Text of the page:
↵ i Underweight/normal is defined as a BMI lower than 25, overweight is defined as a BMI between 25.0 and 29.9 and a BMI of 30 or higher is considered obese.
Contributors CG-G, BT, RW and DPG made substantial contributions to the conception and design of the paper. BT assisted with analysis and interpretation of data for this manuscript. CG-G analysed the data and drafted and revised the paper. RW, BT and DPG revised the draft paper critically for important intellectual content. All authors approved of the final version to be published. CG-G is the guarantor.
Funding Research reported in this publication was supported by the National Institute On Aging of the National Institutes of Health under Award Numbers P30AG024968 and R01AG018016. The content is solely the responsibility of the authors and does not necessarily represent the official views of the National Institutes of Health.
Competing interests All authors have completed the ICMJE uniform disclosure form at www.icmje.org/coi_disclosure.pdf (available on request from the corresponding author) and declare: support from the National Institute of Aging (Grants P30AG024968 and R01AG018016); Dr. Goldman serves as a consultant to Precision Health Economics, a health care consultancy that provides services to the life sciences industry, and holds equity in its parent company, Precision Medicine Group; and no other relationships or activities that could appear to have influenced the submitted work.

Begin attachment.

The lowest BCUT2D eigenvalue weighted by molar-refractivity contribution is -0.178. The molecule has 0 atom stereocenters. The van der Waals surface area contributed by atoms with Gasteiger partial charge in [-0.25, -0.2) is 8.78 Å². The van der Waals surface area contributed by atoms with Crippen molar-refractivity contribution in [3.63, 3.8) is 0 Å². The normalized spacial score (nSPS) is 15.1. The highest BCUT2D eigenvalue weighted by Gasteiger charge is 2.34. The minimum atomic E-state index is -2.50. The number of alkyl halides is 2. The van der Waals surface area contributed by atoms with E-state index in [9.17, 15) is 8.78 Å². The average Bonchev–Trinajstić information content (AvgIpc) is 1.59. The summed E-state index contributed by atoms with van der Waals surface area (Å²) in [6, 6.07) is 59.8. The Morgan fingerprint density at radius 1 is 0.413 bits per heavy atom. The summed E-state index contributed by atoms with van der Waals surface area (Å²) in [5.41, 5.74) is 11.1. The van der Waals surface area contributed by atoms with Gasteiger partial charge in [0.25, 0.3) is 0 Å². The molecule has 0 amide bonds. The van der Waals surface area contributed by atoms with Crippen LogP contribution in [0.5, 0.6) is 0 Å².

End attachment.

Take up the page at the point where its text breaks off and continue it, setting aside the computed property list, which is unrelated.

Provenance and peer review Not commissioned; externally peer reviewed.
Data sharing statement The MHAS is a public use data set that can be obtained from the MHAS webpage http://www.mhasweb.org/